Marisa Peñaloza

First of a two-part report.

It was two years ago this month that a 7.0 earthquake struck Haiti, killing hundreds of thousands and leaving more than a million people homeless. Through U.S. charities, Americans donated more than $1.8 billion, but some in Haiti haven't seen much of that yet.

Charles Giiagliard, his wife and their five children live in a tiny one-room shack in downtown Port-au-Prince.

You can see some progress in Haiti two years since the 7.0-magnitude quake hit. But Port-au-Prince is a tour of unrelenting misery and often disturbing images. Things are happening — slowly. You can tell the pace of progress by looking into people's eyes — emptiness looks back at you. Pain is etched on their faces.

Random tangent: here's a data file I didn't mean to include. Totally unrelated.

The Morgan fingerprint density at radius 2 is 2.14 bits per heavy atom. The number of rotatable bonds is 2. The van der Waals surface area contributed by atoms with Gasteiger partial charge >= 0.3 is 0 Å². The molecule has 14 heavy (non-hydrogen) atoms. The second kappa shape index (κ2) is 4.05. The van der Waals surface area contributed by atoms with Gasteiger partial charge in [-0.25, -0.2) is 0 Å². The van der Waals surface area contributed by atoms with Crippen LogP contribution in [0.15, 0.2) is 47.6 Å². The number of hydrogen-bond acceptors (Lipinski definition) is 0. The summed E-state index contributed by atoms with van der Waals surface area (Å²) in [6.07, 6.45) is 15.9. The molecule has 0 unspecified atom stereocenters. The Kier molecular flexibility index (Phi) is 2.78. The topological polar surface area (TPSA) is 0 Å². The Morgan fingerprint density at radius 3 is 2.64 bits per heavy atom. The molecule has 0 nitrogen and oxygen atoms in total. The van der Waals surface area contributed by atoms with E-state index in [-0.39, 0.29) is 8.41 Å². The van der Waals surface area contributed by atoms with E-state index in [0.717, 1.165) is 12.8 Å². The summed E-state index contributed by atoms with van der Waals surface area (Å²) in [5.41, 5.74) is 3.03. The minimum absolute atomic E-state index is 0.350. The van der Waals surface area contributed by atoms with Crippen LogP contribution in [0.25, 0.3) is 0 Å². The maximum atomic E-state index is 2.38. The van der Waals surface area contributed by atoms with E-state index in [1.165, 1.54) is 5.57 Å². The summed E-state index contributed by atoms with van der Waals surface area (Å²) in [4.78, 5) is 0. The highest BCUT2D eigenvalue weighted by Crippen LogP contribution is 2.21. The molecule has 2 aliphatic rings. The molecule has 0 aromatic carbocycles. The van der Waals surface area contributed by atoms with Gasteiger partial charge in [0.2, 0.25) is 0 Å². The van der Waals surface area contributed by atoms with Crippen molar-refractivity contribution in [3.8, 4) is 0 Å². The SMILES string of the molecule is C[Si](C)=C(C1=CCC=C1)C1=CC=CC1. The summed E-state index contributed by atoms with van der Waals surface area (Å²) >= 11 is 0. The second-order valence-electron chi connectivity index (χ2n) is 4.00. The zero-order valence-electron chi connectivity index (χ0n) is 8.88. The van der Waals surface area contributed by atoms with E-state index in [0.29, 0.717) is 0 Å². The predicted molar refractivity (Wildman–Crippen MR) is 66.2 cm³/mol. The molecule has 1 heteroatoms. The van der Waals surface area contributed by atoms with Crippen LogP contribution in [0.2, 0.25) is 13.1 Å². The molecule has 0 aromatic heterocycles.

You see it in Elicia Andre. We met her back in December at the homeless encampment run by Catholic Relief Services in Port-au-Prince, where she sought refuge after the quake. The charity had just given her $500 to rent an apartment for a year.

Part of an ongoing series on obesity in America

When you think of spandex, 1970s disco mania may come to mind. Spandex came off the dance floor and into everyone's closet — stretchy leggings, jumpsuits and leg warmers were the rage. But spandex had a life before disco. It was invented by two DuPont chemists. It made its debut in 1959, first used in bras and jockstraps, as well as in workout gear.

Are you size 4? A 6? An 8? Often women shoppers don't know. And they can actually be all those sizes without gaining or losing an ounce.

Ed Gribbin, president of Alvanon, a clothing size and fit consulting firm in New York City, says everyone has a number in their head. When you go shopping, you instinctively look for your size, but more often than not, the item doesn't fit.

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